The year 2012 is full of anniversary celebrations. It is the Bicentennial of the War of 1812 and the Diamond Jubilee of the accession of Her Majesty Queen Elizabeth II. It is also the Golden Jubilee of the 1962 Canadian Book of Common Prayer. In response to the request by General Synod 2010 that the Anglican Church of Canada observe this anniversary, the Prayer Book Society of Canada (PBSC) is working with the Faith, Worship and Ministry department of the national office to make this observance a memorable one.
As part of this jubilee celebration, the Prayer Book Society is suggesting four dates be observed. Each of these dates has a historical significance in the history of the BCP. The first date is Wednesday, March 21. This is the date of Archbishop Thomas Cranmer’s martyrdom. Archbishop Cranmer was the architect and compiler of the original Book of Common Prayer in 1549 and this day is Cranmer’s feast day in both the BCP and BAS liturgical calendars. Although the prayer book has undergone many changes since then, the wording of many of the prayers and exhortations has stood the test of time for more than 450 years.
The second date is Wednesday, May 2. This is the day of the nation-wide celebration of the 1662 English edition of the Book of Common Prayer in the United Kingdom. This celebration will take the form of an evensong at St. Paul’s Cathedral in London. The 1662 Book of Common Prayer was the edition used by the United Empire Loyalists and first Anglican settlers in what is now Canada. Since the 1662 BCP was the one in use when the Anglican Church of Canada obtained its autonomy from the Church of England in 1893, it is the edition of the BCP referred to in the Solemn Declaration.
It is interesting to note that when the Anglican church in Canada obtained its autonomy from the mother church in England, its first liturgical business was not a revision of the BCP but the production of a new hymn book! The first Book of Common Praise appeared in 1908. The revision of the prayer book was delayed by the First World War, but the first Canadian edition of the prayer book came into use in 1922.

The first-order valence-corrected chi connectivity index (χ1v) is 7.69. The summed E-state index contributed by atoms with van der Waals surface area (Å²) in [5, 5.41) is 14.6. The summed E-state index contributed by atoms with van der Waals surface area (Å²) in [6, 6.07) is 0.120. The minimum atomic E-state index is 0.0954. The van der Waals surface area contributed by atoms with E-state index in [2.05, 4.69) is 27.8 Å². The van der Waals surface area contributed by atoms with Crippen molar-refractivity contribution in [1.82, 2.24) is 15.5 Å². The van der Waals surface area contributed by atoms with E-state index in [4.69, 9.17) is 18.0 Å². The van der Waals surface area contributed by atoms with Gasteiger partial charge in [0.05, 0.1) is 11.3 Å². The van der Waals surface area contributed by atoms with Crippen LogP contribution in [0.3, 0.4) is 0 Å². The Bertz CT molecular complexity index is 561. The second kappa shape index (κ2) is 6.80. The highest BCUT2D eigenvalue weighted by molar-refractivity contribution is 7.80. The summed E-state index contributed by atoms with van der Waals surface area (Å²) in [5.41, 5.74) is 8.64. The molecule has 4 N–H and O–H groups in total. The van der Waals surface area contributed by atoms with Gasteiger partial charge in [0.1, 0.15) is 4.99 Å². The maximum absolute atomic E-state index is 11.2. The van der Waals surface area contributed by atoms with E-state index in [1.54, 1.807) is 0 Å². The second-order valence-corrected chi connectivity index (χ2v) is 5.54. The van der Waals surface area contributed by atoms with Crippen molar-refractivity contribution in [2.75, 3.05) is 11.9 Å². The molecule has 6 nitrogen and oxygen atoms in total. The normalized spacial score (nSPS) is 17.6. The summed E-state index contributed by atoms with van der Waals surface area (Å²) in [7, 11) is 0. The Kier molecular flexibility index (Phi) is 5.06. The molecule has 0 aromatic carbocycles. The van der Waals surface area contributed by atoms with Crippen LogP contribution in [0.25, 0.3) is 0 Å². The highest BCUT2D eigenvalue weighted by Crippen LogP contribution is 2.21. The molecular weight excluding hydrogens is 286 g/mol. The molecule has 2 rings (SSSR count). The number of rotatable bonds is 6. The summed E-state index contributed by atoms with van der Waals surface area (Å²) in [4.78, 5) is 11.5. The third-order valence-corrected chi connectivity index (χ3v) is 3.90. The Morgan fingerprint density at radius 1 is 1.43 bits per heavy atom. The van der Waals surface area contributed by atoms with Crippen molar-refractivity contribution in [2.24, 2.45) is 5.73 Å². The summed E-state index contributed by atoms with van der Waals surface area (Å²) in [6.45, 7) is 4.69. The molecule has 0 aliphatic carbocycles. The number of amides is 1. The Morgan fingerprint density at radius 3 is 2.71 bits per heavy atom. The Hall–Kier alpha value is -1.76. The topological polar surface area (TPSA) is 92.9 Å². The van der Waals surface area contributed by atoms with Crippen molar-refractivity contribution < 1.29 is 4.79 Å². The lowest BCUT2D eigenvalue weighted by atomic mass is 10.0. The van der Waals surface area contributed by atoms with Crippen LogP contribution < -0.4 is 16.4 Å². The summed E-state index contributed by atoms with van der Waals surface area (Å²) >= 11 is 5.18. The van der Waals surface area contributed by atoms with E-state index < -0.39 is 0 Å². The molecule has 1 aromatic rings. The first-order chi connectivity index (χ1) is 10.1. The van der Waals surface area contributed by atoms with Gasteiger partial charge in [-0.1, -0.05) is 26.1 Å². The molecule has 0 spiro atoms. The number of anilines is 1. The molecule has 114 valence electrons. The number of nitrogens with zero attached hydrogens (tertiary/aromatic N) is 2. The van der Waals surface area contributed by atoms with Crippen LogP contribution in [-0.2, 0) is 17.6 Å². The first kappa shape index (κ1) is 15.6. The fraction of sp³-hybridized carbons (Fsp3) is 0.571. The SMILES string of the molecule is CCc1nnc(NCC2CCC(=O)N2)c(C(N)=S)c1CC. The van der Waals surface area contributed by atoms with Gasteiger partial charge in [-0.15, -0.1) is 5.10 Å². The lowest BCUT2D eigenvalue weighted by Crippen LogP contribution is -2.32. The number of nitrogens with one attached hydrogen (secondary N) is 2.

After the Second World War, the need for revision was felt again and a new revision was published in 1959. This brings us to the third significant date for the Golden Jubilee year, which is Monday, September 3. It was on this date in 1959 that the 1962 Canadian BCP was first authorized (on an experimental basis) for use in the Canadian church. Why is it called the 1962 BCP when it was first published in 1959? In our Canadian church, any legislation that comes before General Synod and has the potential for changes in doctrine must be passed by two consecutive General Synods to come into effect. For Anglicans, doctrine is enshrined (in part) in our liturgical formularies, and thus changes in the prayer book have potential doctrinal implications. It was not until the revised prayer book was passed at a second General Synod in 1962 that it could be accepted by the church as a whole. Between 1959 and 1962, the new prayer book was used only experimentally alongside the 1922 Canadian BCP.
The September 3 date has further significance. It was on this day in 1578 that the first recorded celebration of the eucharist took place in what is now Canada, celebrated by the Rev. Robert Wolfall in Frobisher Bay. The historical significance of the September 3 date was not lost on the Anglicans assembled for General Synod in 1959, because the b ishop of the Arctic, D. B. Marsh, was allowed to be the first cleric to celebrate the eucharist using the new prayer book. The service took place in St. George’s Church, Ste. Anne de Bellevue, Que. Since September 3 falls in the Labour Day weekend, Canadian Anglicans may wish to celebrate the occasion of the first use of the 1962 BCP on a Sunday or weekday following the long weekend.
The final date in the cycle of celebrations marking the Golden Jubilee of the 1962 Canadian BCP is the First Sunday in Advent, December 2. After the revised prayer book received approval at the 1962 General Synod, the then primate, Archbishop Howard Hewlett, sent out an episcopal decree to the entire Canadian church that the 1962 BCP would come into effect, and be used exclusively, as of the First Sunday in Advent 1962. As it turns out, Advent also fell on December 2 in 1962, so this year’s anniversary date will be exactly 50 years to the day that the 1962 BCP became the official worship book of the Anglican Church of Canada.
The 1962 Book of Common Prayer is still authorized for use in the Anglican Church of Canada, and it is hoped that even congregations who primarily use the Book of Alternative Services for their worship will consider using the BCP for some of their celebrations this year. The BCP is a part of our Anglican heritage, and a significant marker of Anglican identity. Educational resources and suggested liturgical material for celebrating the anniversary dates will be available on the website of the Prayer Book Society of Canada (www.prayerbook.ca) and we invite people to explore the interesting resources to be found there. An informed acquaintance with the 1962 Canadian Book of Common Prayer will help Canadian Anglicans to appreciate the deep and rich legacy of faith our forebears have entrusted to us.
The Rev. Gordon Maitland is the national chair of the Prayer Book Society of Canada and a parish priest in Windsor, Ont.